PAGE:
In general, I find that people love to buy the quality products that Equal Exchange sells – and love it a little more when they know that their money goes to such a worthwhile cause. Emphasizing the link between our organizations through our members is one of the best ways for us to ensure our fundraisers are the best that they can possibly be.
When is a bar of chocolate more than just a piece of candy? It becomes something more when it is used to educate students and encourage them to use their critical thinking skills, do real-world math, participate in the economy, and learn about other cultures.
High school campus budgets don’t always fund extracurricular activities, so students need to find other ways to support their clubs and sports teams. Fundraising is both a necessity and an educational activity. Students learn goal-setting, budgeting, and social skills. High Desert Young Writers, a creative writing club for which I am the faculty advisor, practices writing skills by creating newspaper articles and essays. Using Equal Exchange as one of the fundraisers, they also learn about being a global citizen.
When preparing for a fundraiser, my students first set goals for the year: what do they want to do? This year, they want to make club t-shirts, print an anthology of their writing, and go on a field trip. With goals in place, they create a budget. Armed with some very basic accounting skills, they do the math. They quickly learn that things are more expensive than they thought and their Associated Student Body (ASB) account doesn’t have enough to cover everything. The students then brainstorm ideas on how to raise the money. The list usually looks like this: car wash, sell stationery, bake sale, sell candy, beg. They often narrow it down to “selling candy.”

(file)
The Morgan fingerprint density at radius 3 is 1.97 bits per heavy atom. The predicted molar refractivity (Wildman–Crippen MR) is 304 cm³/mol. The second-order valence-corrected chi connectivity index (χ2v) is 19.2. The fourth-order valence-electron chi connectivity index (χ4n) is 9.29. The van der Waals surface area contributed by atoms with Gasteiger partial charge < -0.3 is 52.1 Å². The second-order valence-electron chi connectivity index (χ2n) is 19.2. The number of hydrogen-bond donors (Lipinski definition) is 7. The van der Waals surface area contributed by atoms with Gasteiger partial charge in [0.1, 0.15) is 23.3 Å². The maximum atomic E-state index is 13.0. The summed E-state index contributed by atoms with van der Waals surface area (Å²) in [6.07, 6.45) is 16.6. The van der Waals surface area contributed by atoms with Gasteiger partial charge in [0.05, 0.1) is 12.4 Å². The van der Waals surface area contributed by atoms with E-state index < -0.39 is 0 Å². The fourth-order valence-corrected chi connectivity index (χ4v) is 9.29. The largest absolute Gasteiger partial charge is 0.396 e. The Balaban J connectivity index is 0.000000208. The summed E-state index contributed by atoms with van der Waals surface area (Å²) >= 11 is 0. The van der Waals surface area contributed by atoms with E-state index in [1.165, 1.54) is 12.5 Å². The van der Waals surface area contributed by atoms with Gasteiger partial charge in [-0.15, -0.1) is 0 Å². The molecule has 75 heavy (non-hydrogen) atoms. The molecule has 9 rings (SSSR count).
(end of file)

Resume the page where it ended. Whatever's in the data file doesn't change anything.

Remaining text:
With the top contender chosen, they begin to list companies that do school/club/team fundraisers. There are many choices, and all offer different amounts of revenue. At this point, I suggest a “compare/contrast” table to help sort all the information. They make a chart with columns headed: percentage profit, prepaid, shipping cost, minimum order, quality of the product, etc. One company quickly gets eliminated with its requirement to prepay fifty cases and the shipping, which adds up to five hundred candy bars at $250 and $100 shipping. There are only six students in the club, and if they had $350 in their ASB account, they wouldn’t need to fundraise.
The decision to choose Equal Exchange’s chocolate doesn’t come easy. They like how it’s set up and believe they can make most of the year’s budget. The catalog contains a wide variety of items, but they are not something your average fourteen to eighteen-year-old would buy. As writers, these students tend to be the quiet ones, so the difficulty is the need to sell the product to adults. To get them to overcome this we role-play, practicing their sales pitch and learning how to communicate to peers and adults why they are raising money and why this product isn’t “just candy,” but is making the world a better place.
It is this last reason, making the world a better place, which gets them the most excited. I share with them the videos on the website. They are surprised that the common items in their house – tea, coffee, chocolate – often come from small farmers around the globe. We discuss how products move around the world, how our choices make us global citizens, and how small things (like a bar of chocolate) can make a difference.
With one small bar of chocolate, the students have learned many things and touched on many subjects. They have set goals (critical thinking), set a budget (math), chosen a product (economics), submit an Op/Ed piece to the school newspaper (writing) and learned how their actions could help others they’ve never met (social studies).